(Now right now, I apologize deeply to my dear, dear brave friends who have survived breast cancer. Several of you amazing powerhouses read my blog, so please know I mean no disrespect. All I can say is that depression makes you think terrible thoughts. That day I was sure that a mistake had been made and I was the one who was supposed to have cancer and die instead of Tim. Frankie desperately needs his father. At the time, I meant it, but I know it’s depressed thinking. Forgive me?)

Sometimes I just shake my head and wonder what has happened to the world. When did it get all mixed up? Why the hell was I even on the phone trying to get medical codes? Aren’t I the patient? I got the flower because they didn’t find cancer, but I admit I came home and threw it out. I was just angry. And I spent almost two hours in that office.

The next day my doctor’s office called. I assumed they were going to talk to me about the debacle of the day before. Nope. Just wanted me to know my pap came back positive for HPV virus. She explained it’s something you can get the first time you ever have sex, it just doesn’t show up. Nothing to worry much about though, just make sure you come every year to your check ups so we can keep on eye on you.

I always go to my appointments but I ask her what they are keeping an eye on? Oh. Higher risk of cervical cancer.

Perfect. I figured that’s just the universe being pissed off at me for saying the day before that I didn’t care if I got cancer.

I love being a woman.


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A Challenge for You

I’ve written about the months that I spent helping my dad downsize his house for a one-bedroom apartment. If it wasn’t such exhausting work, I would advertise my organizing business more. I mean, we had only had one extra box left. The day we moved him we also had all but one box unpacked. That stuff doesn’t happen by luck.

I try to always keep a Good Will box going. Whenever I notice something we don’t need, I get rid of it. So when I make a concerted effort to do a house purge, I am always shocked at how much I have to get rid of again. It’s amazing how fast it builds up.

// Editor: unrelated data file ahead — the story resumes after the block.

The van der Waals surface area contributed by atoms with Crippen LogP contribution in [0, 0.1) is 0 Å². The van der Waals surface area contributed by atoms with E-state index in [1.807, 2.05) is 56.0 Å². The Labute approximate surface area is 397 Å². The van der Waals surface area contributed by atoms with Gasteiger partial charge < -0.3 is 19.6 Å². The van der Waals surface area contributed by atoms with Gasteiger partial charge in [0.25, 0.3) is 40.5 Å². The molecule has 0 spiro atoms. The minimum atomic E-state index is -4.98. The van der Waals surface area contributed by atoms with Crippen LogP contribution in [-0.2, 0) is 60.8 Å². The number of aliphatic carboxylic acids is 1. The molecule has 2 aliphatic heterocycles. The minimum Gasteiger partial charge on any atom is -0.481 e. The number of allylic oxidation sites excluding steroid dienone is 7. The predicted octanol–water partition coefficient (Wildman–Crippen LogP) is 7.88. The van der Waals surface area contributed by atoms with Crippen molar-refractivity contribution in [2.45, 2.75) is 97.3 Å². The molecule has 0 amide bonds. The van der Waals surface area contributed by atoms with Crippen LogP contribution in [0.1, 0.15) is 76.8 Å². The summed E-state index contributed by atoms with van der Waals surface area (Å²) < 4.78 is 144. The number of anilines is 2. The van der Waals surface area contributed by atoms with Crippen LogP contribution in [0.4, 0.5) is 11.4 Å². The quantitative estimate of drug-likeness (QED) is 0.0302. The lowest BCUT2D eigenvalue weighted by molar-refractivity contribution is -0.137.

Summer asked me one day when I was driving home from Dad’s if it made me want to go home and throw all my stuff out. I said no because I was usually too exhausted to even move my arms. But it stuck in my head. Damn Summer. She has a way of doing that.

I gave myself a goal. I want to try to get rid of one thing in my house every day for a year. That would be a lot of items. I wondered if six months was more realistic, but so far I’ve been doing it. I’m not even sure what day I started.

I started talking to my neighbor’s about music. They recommended I download Itunes so I can upload my music cd’s onto my computer. This is kind of cheating, but now I am ripping one cd every day. Then I check all the songs on the list and delete those that I don’t like at all. The ones that I think are ok but wouldn’t really choose to listen to, stay on the album. The ones I actually want to hear go on the playlist. It’s amazing (at least with the ones I’ve started with) how few of the songs on an album I actually want to hear. After that, get this… I am putting the actual cd in the give away box. I’m going to get rid of all of them.

That will probably take up several months so that is why I say it is kind of like cheating. But I plan to keep getting rid of things. Americans are massive consumers. I don’t want my kids to ever have to deal with all my stuff. I scan what I can and then get rid of it.

That is my challenge to you. You don’t have to ditch your cds, but pick some sort of time goal and get rid of one thing every day and see what happens. Almost everyone who downsizes feels relieved. There is so much freedom in having less to take care of. People who hold on to their things, tend to be the ones who are always trying to get more or worried about getting their share. There is no freedom with that.

Go ahead and share your stories. My writing is getting boring anyway. Let me know if you take the challenge, or let me know if you have already done some purging and felt good about it. Happy garbage day 🙂